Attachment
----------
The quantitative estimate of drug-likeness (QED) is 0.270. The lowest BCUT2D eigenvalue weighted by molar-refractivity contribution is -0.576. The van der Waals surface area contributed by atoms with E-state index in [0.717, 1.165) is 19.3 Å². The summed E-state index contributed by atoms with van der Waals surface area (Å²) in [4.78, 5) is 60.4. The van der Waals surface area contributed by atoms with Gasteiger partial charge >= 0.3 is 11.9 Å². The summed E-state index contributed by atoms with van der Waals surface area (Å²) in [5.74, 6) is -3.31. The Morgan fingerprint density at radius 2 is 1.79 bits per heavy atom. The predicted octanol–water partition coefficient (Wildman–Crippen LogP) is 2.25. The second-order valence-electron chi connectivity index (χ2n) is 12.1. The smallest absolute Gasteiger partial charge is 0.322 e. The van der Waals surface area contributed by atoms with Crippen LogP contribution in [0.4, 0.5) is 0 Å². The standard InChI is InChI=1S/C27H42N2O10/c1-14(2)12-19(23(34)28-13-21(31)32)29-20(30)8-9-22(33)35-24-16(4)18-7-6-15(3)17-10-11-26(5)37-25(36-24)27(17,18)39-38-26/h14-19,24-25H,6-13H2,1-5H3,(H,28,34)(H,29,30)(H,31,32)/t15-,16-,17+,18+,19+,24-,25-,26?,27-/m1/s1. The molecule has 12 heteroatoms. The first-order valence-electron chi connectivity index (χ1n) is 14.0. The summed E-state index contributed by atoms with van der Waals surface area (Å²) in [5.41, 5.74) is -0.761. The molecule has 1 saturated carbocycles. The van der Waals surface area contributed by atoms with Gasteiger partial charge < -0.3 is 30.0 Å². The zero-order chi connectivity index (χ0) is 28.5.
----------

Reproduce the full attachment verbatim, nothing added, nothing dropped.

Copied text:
The quantitative estimate of drug-likeness (QED) is 0.270. The lowest BCUT2D eigenvalue weighted by molar-refractivity contribution is -0.576. The van der Waals surface area contributed by atoms with E-state index in [0.717, 1.165) is 19.3 Å². The summed E-state index contributed by atoms with van der Waals surface area (Å²) in [4.78, 5) is 60.4. The van der Waals surface area contributed by atoms with Gasteiger partial charge >= 0.3 is 11.9 Å². The summed E-state index contributed by atoms with van der Waals surface area (Å²) in [5.74, 6) is -3.31. The Morgan fingerprint density at radius 2 is 1.79 bits per heavy atom. The predicted octanol–water partition coefficient (Wildman–Crippen LogP) is 2.25. The second-order valence-electron chi connectivity index (χ2n) is 12.1. The smallest absolute Gasteiger partial charge is 0.322 e. The van der Waals surface area contributed by atoms with Crippen LogP contribution in [0.4, 0.5) is 0 Å². The standard InChI is InChI=1S/C27H42N2O10/c1-14(2)12-19(23(34)28-13-21(31)32)29-20(30)8-9-22(33)35-24-16(4)18-7-6-15(3)17-10-11-26(5)37-25(36-24)27(17,18)39-38-26/h14-19,24-25H,6-13H2,1-5H3,(H,28,34)(H,29,30)(H,31,32)/t15-,16-,17+,18+,19+,24-,25-,26?,27-/m1/s1. The molecule has 12 heteroatoms. The first-order valence-electron chi connectivity index (χ1n) is 14.0. The summed E-state index contributed by atoms with van der Waals surface area (Å²) in [5.41, 5.74) is -0.761. The molecule has 1 saturated carbocycles. The van der Waals surface area contributed by atoms with Gasteiger partial charge < -0.3 is 30.0 Å². The zero-order chi connectivity index (χ0) is 28.5.